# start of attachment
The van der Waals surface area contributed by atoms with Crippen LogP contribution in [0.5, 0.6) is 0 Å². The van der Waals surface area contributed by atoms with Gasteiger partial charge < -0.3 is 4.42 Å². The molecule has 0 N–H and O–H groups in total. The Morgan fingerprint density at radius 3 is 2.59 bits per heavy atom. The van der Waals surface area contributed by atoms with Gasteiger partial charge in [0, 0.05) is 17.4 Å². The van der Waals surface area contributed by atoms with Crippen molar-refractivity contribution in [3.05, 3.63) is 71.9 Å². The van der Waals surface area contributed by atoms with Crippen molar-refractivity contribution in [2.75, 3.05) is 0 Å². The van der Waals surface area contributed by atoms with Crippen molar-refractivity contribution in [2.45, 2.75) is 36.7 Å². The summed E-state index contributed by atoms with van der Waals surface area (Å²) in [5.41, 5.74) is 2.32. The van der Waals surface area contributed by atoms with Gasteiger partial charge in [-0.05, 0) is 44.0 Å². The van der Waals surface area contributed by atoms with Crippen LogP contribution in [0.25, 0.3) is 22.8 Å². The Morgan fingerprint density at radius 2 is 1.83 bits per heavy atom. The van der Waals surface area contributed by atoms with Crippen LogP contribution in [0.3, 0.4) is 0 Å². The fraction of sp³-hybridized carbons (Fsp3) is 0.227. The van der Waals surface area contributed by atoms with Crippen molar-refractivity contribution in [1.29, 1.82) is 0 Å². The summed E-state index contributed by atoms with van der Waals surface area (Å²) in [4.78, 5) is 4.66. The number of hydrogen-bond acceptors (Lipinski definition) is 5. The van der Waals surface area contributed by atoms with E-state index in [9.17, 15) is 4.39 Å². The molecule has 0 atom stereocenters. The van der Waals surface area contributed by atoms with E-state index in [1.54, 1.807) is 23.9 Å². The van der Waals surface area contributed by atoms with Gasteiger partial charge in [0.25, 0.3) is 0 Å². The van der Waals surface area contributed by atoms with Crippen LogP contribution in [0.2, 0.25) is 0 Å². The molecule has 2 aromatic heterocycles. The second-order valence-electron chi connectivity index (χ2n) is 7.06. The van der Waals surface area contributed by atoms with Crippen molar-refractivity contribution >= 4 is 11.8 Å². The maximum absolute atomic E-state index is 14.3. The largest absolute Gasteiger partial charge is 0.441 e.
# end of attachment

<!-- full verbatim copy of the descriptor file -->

The van der Waals surface area contributed by atoms with Crippen LogP contribution in [0.5, 0.6) is 0 Å². The van der Waals surface area contributed by atoms with Gasteiger partial charge < -0.3 is 4.42 Å². The molecule has 0 N–H and O–H groups in total. The Morgan fingerprint density at radius 3 is 2.59 bits per heavy atom. The van der Waals surface area contributed by atoms with Gasteiger partial charge in [0, 0.05) is 17.4 Å². The van der Waals surface area contributed by atoms with Crippen molar-refractivity contribution in [3.05, 3.63) is 71.9 Å². The van der Waals surface area contributed by atoms with Crippen molar-refractivity contribution in [2.75, 3.05) is 0 Å². The van der Waals surface area contributed by atoms with Crippen molar-refractivity contribution in [2.45, 2.75) is 36.7 Å². The summed E-state index contributed by atoms with van der Waals surface area (Å²) in [5.41, 5.74) is 2.32. The van der Waals surface area contributed by atoms with Gasteiger partial charge in [-0.05, 0) is 44.0 Å². The van der Waals surface area contributed by atoms with Crippen LogP contribution in [0.25, 0.3) is 22.8 Å². The Morgan fingerprint density at radius 2 is 1.83 bits per heavy atom. The van der Waals surface area contributed by atoms with Crippen LogP contribution in [0.3, 0.4) is 0 Å². The fraction of sp³-hybridized carbons (Fsp3) is 0.227. The van der Waals surface area contributed by atoms with Crippen molar-refractivity contribution in [1.29, 1.82) is 0 Å². The summed E-state index contributed by atoms with van der Waals surface area (Å²) in [4.78, 5) is 4.66. The number of hydrogen-bond acceptors (Lipinski definition) is 5. The van der Waals surface area contributed by atoms with E-state index in [9.17, 15) is 4.39 Å². The molecule has 0 atom stereocenters. The van der Waals surface area contributed by atoms with E-state index in [1.54, 1.807) is 23.9 Å². The van der Waals surface area contributed by atoms with Gasteiger partial charge in [0.25, 0.3) is 0 Å². The van der Waals surface area contributed by atoms with Crippen LogP contribution in [0.2, 0.25) is 0 Å². The molecule has 2 aromatic heterocycles. The second-order valence-electron chi connectivity index (χ2n) is 7.06. The van der Waals surface area contributed by atoms with Crippen molar-refractivity contribution >= 4 is 11.8 Å². The maximum absolute atomic E-state index is 14.3. The largest absolute Gasteiger partial charge is 0.441 e.